A Northern Ireland-based software industry veteran has explained how the innovative platform Video First can be used to deliver both UI testing automation and vastly improved collaboration.
Bob Marks, CEO of Video First Software, outlined how the app helps to involve team members in user interface testing, no matter where they are located.
Bob’s substantial experience in the tech sector began with studying at the University of Ulster just after the turn of the millennium.
“I graduated from Jordanstown in 2003 so I’ve been in the software industry for 15 years.
“It’s been very fast-moving, it’s a fast-paced industry and can be hard to keep up sometimes!”
His Video First platform is based on a very simple, but vitally important, concept.
“Have you ever been on a website, you click something and it just doesn’t work? To me, that says there’s something wrong with the user interface, arguably the most import aspect of your software product.
“Testing that is a high priority, and that’s where the idea for Video First came from. It’s an innovative way to test your user interface using various video technologies.
“It’s a YouTube-style repository where, instead of lots of cat videos, there are videos of user interface tests. It doesn’t matter if you are in Australia or America, you can log into this one site and look at your team’s tests.
“One scenario might be when an engineer creates new functionality and hits record to do a quick test of that functionality.
“The video then goes into Video First. They can then add their teammates, whether that’s management or designers or other engineers, who can log in and play a video of the test.
“At that stage they can approve or decline but, in either case, they can also select areas of the screen and say ‘this is too big, or too small or in the wrong place’.
“The whole idea is that it massively increases visibility of the whole engineering process at a much earlier stage. When you get your customers involved at an early stage it time and money and gets your product to market more quickly.”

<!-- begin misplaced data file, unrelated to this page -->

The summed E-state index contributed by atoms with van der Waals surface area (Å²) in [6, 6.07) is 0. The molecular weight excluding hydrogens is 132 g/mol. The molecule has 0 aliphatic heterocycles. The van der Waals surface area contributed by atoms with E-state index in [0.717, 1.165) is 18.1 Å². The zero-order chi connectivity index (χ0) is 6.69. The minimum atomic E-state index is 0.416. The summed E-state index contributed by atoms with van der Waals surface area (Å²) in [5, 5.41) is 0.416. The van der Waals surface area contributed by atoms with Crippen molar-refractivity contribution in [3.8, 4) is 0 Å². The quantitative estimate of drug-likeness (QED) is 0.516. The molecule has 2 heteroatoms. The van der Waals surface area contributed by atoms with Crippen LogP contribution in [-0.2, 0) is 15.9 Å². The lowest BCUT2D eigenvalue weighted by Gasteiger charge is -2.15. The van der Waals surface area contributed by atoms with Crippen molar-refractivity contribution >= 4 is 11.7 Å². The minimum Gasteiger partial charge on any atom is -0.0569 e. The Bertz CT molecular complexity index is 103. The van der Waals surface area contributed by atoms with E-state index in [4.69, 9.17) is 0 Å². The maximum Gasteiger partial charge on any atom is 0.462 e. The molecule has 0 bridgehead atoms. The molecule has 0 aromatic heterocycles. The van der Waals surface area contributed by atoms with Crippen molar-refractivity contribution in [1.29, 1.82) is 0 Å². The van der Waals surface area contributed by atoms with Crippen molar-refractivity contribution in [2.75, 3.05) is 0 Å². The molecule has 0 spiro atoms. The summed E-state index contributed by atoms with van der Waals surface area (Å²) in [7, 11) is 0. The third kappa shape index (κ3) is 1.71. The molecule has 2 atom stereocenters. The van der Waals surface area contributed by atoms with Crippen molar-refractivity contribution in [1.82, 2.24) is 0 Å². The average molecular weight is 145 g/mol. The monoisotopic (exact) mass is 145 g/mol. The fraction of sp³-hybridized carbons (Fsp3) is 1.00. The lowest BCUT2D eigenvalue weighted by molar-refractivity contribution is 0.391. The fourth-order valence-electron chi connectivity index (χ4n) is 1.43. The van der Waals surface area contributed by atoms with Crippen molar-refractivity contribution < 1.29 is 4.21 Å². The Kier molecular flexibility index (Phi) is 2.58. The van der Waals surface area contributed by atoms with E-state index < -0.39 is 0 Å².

Is there an increased awareness of the importance of UI testing?
“I think most people realise that when it goes wrong, it goes really badly wrong. I think the statistic is that Amazon going down for 10 minutes would mean a million dollars in lost revenue.”
Bob pointed out that, for a modern business, any impact on user experience must be avoided.
“Even my five-year-old son gets annoyed when he sees the spinner on YouTube going for too long.”
The universal importance of UI means Video First can boast a wide range of clients from companies of all sizes.
“It ranges from smaller companies, like Video First, with three or four staff to much bigger companies with hundreds of staff.
“For Video First our ideal client is a client where they are distributed across the world.”
No matter what size the business may be, collaboration sits at the heart of UI testing using Video First.
“Collaboration is the ability to log in, chat, approve and decline. Over time you get that visual audit trail as well.
“For example, if one of your testers was to leave your organisation you, typically, lose a lot of expertise. It costs time and money to train up new staff.
“If a new tester comes along they can simply play a video of how the testing was done before and they’ll understand quickly without having to rely on other members of staff.”
What challenges do Video First face as a tech business in Northern Ireland?
“It’s the challenges that face any small company: getting your product to market and getting feedback.
“One of the trickiest things is getting out to many people as possible, getting that feedback, making sure it is solving people’s problems and growing the business from there.”
To explore more insights from Bob Marks, including discussions around UI testing automation and much more, see our full video interview.
Video First – www.videofirst.io